Today, Allen Thayer continues his collection of outtakes, chapters, and stories that didn’t end up in his new book, Tim Maia’s Tim Maia Racional Vols. 1 & 2.
For his third blog post of the week, Allen remembers the great Tibério Gaspar, who greatly influenced both Tim Maia and Allen himself.
I’m so lucky to have met Tibério Gaspar when I did, because less than a year later, on February 15th, 2017 he died at the age of 73. When I met him during the June of 2016, I knew he had an important role, as the guy that introduced Tim Maia to The Universe in Disenchantment book … Here’s Tibério from my book:
Mine and Tim’s friendship was really great. I used to live in Recreio dos Bandeirantes and Tim would go there all the time. One day he showed up in the morning and I was about to take a shower, so I told him, “Come in, I’m gonna take a shower.” He came in to my living room and I went to the bathroom. And I had this book, the Rational Culture book [Universe in Disenchantment], because the Rational Culture book is an interesting thing.
Tibério, the middle class son of a respected Mathematics professor, moved to Rio de Janeiro in the mid-sixties and immediately got swept up in the musical mix that was post-Bossa, pre-Tropicália, and lots of national and international song festival trends.
The first time I met Tibério it was at streetside cafe near the bustling ferry port in downtown Rio de Janeiro. He rode up on a bicycle, his white hair in a whispy ponytail blowing in the breeze. Sitting across the café table on the sidewalk as the sun began to set, he was initially a bit aggressive, conspiratorial, and anti-American, but when we started talking about Tim, he started to warm up and before long he had to catch his ferry back to the island he lived on in the Guanabara bay, called Paquetá, where no full-sized motorized vehicles are allowed. When parting, he invited me to visit him on Paquetá and shared this classic Tim Maia quote:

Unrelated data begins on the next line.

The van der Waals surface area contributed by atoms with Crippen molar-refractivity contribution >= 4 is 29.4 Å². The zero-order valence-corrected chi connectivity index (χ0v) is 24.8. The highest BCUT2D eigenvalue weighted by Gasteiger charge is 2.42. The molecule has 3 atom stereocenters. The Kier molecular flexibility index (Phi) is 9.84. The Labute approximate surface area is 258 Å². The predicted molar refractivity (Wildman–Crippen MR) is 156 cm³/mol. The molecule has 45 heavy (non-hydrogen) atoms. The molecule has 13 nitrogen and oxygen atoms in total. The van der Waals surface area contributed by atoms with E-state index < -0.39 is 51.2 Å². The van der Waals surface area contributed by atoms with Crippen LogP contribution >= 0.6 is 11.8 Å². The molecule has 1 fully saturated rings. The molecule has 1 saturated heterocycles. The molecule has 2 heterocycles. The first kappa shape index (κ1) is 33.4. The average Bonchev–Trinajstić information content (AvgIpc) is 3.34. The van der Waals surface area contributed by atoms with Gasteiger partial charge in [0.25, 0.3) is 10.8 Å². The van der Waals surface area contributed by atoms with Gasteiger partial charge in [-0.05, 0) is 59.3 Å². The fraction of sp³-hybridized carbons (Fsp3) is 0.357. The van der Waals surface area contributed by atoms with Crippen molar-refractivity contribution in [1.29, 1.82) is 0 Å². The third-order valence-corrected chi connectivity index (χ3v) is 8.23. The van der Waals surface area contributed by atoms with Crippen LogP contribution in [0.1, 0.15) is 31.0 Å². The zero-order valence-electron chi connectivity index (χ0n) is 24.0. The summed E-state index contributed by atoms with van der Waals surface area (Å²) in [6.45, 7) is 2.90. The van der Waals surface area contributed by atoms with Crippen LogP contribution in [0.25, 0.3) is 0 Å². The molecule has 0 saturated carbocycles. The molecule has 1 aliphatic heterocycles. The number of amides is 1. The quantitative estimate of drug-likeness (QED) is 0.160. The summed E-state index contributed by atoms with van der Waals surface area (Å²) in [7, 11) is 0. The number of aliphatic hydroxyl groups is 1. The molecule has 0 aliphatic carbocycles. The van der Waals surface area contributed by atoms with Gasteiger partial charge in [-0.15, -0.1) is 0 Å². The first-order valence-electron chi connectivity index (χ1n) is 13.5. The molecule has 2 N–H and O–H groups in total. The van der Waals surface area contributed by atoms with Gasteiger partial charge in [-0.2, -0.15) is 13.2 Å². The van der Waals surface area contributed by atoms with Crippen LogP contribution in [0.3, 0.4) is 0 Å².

Tim was really smart, you know? He had this incredible capacity to synthesize ideas. He showed up one time and said, ‘Tibério Gaspar, I’ve been thinking: Germany invents it, the Jews negotiate it, the U.S. makes it big, Japan makes it small, and we buy it.” I was speechless. In a few words, he defined how the world works.
A couple days later I took a ferry to Paquetá and spent the afternoon with Tibério. I rented a bike and Tibério (then 72 years old) and I pedaled around to a few scenic spots on the island, a school where he volunteered teaching music and composition, the former palace in exile of some long deceased royalty, and his favorite little restaurant. Back at his modest apartment, he played some music for me from his computer, we smoked some joints, he played me some songs on the guitar on his veranda.
Tibério told me some great stories about Tim that didn’t make it into my book, like when how Antônio Adolfo and him wanted Tim to sing the hit song “B.R.3” (after Wilson Simonal declined to do this controversial social message song about the brutal existence of a man building a highway through the Amazon), but as he had just signed to Polydor, Tim couldn’t do it. And then there’s the story of how these two old friends met:
“It was in 1968 when I met Tim, more or less,” Tibério remembers. “He was here [in Rio de Janeiro] and who introduced him was my friend, Vitor Manga. Vitor played drums in my band. I was about to record my song “Juliana” and I called Tim to sing in the chorus. His voice was so strong you couldn’t hide it. Later, I called him to give him a little money, but the security guard at the record company wouldn’t let him in and they started arguing. I had a discussion with the guy at EMI-Odeon to let him in the studio and he was very grateful and it helped build our friendship . . . from that moment on we started a really great friendship. From 1968 until his death, we were very close friends.”
Tibério also talked about how he was the rare white guy that hung out around the Brazilian soul and funk groups. He described his eye-opening trip to the U.S. in the late sixties and how that informed his progressive stance on race in Brazil in the seventies:
In 1968 or 1969 I went to Greece with Antonio Adolfo for the International Song Festival of Greece and we took second place with a song called “Teletema”. We stayed in Europe, traveling around France, Italy, and England and from England I went to the U.S. while Antonio Adolfo went back to Brazil. I got there and got in contact with Sergio Mendes who recorded “Sá Marina” also [as “Pretty World” as performed by Stevie Wonder] and I stayed there for some time. At this time I was closely following the Black Panthers, Stokely Carmichael and all of the philosophies of Black liberation, the Afro hair, you know? That whole thing came from the U.S. and when I got back to Brazil I met up with Tim who had just come back from living in the U.S. I participated actively in the Black movement here in Brazil . . . [Before,] Blacks here in Brazil all wanted to be Sammy Davis Jr., trying to have the things Whites have. Blacks had that problem here, it was racism, not so violent, but it existed. The awakening of Black consciousness, I was part of a lot of that in the seventies. I was there with Cassiano and so many others, with [Dom] Mita and many others that created and supported this movement, like Tim Maia.
Rest in Peace, Tibério.